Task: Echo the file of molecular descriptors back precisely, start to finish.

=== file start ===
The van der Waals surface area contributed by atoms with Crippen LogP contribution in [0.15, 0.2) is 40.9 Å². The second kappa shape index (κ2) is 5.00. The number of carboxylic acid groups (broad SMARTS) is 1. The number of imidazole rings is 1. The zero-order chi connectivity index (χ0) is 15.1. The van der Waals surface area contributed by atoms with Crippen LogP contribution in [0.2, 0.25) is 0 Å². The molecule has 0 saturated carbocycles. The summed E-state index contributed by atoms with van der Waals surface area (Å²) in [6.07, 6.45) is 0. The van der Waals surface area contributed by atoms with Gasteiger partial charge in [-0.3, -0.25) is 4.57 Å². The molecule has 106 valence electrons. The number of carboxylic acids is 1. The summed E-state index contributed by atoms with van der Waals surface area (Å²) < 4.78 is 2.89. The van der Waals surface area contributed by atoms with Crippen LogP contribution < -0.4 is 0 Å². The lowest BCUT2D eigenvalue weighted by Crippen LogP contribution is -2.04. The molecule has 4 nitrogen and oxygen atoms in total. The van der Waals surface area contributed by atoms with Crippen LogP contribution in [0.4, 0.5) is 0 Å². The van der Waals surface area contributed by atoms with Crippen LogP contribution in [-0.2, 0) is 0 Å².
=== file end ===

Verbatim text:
The van der Waals surface area contributed by atoms with Crippen LogP contribution in [0.15, 0.2) is 40.9 Å². The second kappa shape index (κ2) is 5.00. The number of carboxylic acid groups (broad SMARTS) is 1. The number of imidazole rings is 1. The zero-order chi connectivity index (χ0) is 15.1. The van der Waals surface area contributed by atoms with Crippen LogP contribution in [0.2, 0.25) is 0 Å². The molecule has 0 saturated carbocycles. The summed E-state index contributed by atoms with van der Waals surface area (Å²) in [6.07, 6.45) is 0. The van der Waals surface area contributed by atoms with Gasteiger partial charge in [-0.3, -0.25) is 4.57 Å². The molecule has 106 valence electrons. The number of carboxylic acids is 1. The summed E-state index contributed by atoms with van der Waals surface area (Å²) < 4.78 is 2.89. The van der Waals surface area contributed by atoms with Crippen LogP contribution < -0.4 is 0 Å². The lowest BCUT2D eigenvalue weighted by Crippen LogP contribution is -2.04. The molecule has 4 nitrogen and oxygen atoms in total. The van der Waals surface area contributed by atoms with Crippen LogP contribution in [0.4, 0.5) is 0 Å². The van der Waals surface area contributed by atoms with Crippen LogP contribution in [-0.2, 0) is 0 Å².